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Mechanic
C H E C K
S A F E T Y

Check Your Distance


Stopping distances on dry surfaces for passenger cars (in feet)*

Speed mph

Reaction distance

Braking distance

Total

10

11

6

17

20

22

25

47

30

33

55

88

40

44

105

149

50

55

188

243

60

66

300

366

70

77

455

532

Night driving

About 90 percent of driving decisions are based upon what we see. At night, your vision is reduced. Slow down and drive within the range of your headlights. This is about 500 feet on high beam and about 350 feet on low beam. Be sure you can stop within the distance you can see ahead.


Night driving tips
During late fall and winter there are more auto fatalities at rush hour according to the Insurance Institute for Highway Safety because night falls early. The Automobile Association of America (AAA) Traffic Safety Department reports that pedestrian fatalities are more frequent between 6 and 7 p.m. With the reduced visibility, drivers should slow down 25 to 30 percent from their daytime speeds. The U.S. Department of Transportation lists four factors to consider when driving at night:

  • the speed you travel in miles per hour (mph);
  • your reaction distance or how far you travel before you brake;
  • braking distance or how far you will travel as you brake; and
  • stopping distance or the total distance you've traveled to stop.

Driving and stopping at night (in feet)*

mph

Reaction distance

Braking distance

Stopping distance

20

44

25

69

30

66

57

123

40

88

101

189

50

110

158

268

60

132

227

359

70

154

310

464


*This table shows the distance the average driver will need to stop while driving at a designated speed using low beams at night. Numbers are based on a driver reaction time of 1.5 seconds. A vehicle travels 88 feet per second at 60 mph. Deceleration is 17.02 feet per second. Other safety rules for night driving are:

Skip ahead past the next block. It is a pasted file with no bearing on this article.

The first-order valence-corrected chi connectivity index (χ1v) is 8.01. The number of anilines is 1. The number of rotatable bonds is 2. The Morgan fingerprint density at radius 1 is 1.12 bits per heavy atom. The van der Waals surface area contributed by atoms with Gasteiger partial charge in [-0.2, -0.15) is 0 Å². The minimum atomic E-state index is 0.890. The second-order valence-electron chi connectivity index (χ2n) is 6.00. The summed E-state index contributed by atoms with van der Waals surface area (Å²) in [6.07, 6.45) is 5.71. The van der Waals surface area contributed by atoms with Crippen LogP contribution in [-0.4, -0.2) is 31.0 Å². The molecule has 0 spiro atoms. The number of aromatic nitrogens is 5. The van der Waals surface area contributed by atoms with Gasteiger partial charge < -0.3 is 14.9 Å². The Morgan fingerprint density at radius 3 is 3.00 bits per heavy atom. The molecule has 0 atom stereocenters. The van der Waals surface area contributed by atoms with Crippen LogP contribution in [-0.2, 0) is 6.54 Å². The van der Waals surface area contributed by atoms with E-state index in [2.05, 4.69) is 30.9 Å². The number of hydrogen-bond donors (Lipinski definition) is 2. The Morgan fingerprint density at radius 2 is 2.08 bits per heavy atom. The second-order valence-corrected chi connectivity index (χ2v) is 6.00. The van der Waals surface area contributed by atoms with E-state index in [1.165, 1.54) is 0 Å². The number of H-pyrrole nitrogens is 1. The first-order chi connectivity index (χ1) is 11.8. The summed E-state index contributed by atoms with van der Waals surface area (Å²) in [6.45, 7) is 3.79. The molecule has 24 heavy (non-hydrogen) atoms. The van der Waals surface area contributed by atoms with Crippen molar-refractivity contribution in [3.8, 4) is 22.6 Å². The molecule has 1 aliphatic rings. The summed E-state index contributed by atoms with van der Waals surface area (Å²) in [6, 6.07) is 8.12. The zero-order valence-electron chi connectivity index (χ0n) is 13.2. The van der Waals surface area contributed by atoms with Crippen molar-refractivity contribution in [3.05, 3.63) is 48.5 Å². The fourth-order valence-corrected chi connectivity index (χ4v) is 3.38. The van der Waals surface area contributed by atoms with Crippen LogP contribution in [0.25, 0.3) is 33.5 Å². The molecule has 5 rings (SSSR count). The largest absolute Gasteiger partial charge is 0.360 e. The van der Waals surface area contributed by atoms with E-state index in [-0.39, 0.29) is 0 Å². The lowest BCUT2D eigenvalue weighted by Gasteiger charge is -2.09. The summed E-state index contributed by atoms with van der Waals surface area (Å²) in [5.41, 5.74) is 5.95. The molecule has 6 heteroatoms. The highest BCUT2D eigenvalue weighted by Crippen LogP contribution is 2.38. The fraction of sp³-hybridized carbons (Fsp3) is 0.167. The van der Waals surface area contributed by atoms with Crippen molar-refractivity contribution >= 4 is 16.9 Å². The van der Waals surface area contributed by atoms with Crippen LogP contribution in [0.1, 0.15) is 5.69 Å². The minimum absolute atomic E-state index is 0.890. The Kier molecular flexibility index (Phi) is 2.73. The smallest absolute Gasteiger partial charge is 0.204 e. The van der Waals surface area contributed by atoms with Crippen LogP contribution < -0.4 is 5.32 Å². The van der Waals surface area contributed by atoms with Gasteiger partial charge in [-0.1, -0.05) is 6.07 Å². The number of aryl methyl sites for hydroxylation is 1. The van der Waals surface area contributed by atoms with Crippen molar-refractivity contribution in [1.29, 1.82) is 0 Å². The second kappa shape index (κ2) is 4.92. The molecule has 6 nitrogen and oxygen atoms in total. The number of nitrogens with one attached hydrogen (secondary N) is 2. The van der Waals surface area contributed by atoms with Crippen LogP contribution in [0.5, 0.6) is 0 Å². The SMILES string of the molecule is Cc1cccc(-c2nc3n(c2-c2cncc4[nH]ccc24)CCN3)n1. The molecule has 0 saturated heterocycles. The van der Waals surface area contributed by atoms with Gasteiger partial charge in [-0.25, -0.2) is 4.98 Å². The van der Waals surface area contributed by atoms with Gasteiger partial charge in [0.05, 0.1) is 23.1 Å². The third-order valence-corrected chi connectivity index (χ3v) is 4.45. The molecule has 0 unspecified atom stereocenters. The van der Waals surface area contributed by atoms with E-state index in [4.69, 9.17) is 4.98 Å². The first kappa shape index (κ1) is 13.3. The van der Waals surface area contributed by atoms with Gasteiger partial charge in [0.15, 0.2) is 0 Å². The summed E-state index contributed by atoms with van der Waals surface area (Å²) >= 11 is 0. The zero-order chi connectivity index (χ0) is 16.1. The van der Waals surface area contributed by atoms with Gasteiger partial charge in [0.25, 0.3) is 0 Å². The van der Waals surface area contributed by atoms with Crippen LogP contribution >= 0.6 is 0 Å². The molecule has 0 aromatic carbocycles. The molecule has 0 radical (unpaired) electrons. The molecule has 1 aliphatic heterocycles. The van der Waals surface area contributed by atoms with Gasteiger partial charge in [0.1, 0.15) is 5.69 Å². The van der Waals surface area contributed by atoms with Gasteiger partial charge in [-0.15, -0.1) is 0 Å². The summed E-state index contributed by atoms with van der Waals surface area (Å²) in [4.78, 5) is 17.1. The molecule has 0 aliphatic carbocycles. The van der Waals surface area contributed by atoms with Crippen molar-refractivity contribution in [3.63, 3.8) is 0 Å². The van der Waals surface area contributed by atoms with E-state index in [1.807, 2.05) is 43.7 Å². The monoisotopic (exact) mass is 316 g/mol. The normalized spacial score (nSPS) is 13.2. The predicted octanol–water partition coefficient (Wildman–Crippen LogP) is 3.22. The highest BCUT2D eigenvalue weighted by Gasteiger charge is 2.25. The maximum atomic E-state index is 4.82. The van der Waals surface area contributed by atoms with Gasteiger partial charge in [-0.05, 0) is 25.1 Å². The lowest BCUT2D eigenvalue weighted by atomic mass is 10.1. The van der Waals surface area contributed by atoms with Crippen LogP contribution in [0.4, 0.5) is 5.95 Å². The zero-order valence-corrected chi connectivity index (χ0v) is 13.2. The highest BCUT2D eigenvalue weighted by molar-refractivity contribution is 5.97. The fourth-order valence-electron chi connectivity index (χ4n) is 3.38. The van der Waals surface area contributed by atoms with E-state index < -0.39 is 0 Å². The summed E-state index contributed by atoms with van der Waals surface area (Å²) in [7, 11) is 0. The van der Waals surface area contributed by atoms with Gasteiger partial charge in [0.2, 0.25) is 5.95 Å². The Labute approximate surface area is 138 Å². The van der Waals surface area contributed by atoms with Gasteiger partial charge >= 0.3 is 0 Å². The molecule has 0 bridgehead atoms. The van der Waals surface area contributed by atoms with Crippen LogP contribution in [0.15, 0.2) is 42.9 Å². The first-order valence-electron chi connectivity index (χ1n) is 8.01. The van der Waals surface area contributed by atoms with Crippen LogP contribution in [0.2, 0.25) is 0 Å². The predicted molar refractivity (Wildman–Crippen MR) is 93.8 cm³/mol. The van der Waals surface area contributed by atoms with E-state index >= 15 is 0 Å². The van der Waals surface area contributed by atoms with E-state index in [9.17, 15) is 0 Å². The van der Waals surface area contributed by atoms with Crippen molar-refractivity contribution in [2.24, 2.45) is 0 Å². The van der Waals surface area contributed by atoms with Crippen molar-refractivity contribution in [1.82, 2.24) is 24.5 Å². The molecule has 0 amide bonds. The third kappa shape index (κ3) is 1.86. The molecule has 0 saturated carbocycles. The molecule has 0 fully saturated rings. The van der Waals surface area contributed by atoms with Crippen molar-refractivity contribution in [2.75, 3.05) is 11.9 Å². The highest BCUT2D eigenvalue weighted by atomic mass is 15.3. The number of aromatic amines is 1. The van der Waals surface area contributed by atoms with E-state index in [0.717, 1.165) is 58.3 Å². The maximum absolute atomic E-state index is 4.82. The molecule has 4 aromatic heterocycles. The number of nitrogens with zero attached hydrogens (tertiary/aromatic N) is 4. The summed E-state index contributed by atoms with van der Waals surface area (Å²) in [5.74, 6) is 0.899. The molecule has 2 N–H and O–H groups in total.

• Drive with headlights on at dusk, night, dawn, on very dark days and whenever weather conditions reduce visibility to less than 500 feet. The law requires that you turn your headlights on when you turn your wipers on.
  • Drive more slowly than during daylight.
  • Watch for road signs, slow moving or unlit vehicles, bicycles, pedestrians and animals.
  • Allow for more safety margins than you would during daylight.

Following distances

Tailgating (driving too close to the vehicle in front) is a common cause of accidents in New Jersey. If a car ahead stops suddenly, you should have enough space to stop in time. Tailgating can cause a series of rear-end collisions when many cars are too close together.

While keeping the proper following distance in traffic, you should also know the condition of your brakes. Test them often. Make sure of the distance it might take to stop. This is very important on wet roads and where there is snow or ice.

One car length method

Although there is no perfect rule for following distance, the rule of thumb most often used is to keep one car length back (about 20 feet) for each ten miles per hour of speed. At high speeds or in bad weather, increase your following distance.

Minimum safe following distance (car lengths)

Road condition

20 mph

30 mph

40 mph

50 mph

Ideal

2

3

4

5

Wet pavement

4

6

8

10

Gravel

4

6

8

10

Packed snow

6

9

12

 

Ice

12

18

   

Two-second rule Since most people have trouble judging distances, the two-second rule may be easier to use. It is usable at any speed.

  • Choose some fixed object ahead of the car in front of you. The object may be a sign or a tree. Make sure the object you pick does not distract your attention from driving.
  • As the car in front passes the object, begin counting two seconds (one thousand-one, one-thousand-two).
  • If it takes at least two seconds before you pass the object, you should have enough distance for a sudden stop.

The two-second rule takes into account your speed and the speed of the car in front. Try the rule while driving. It can help you develop good judgment for proper following distances.
Note: During bad weather, the two-second rule should be increased to three, four or more seconds.

Danger of mobile phones while driving





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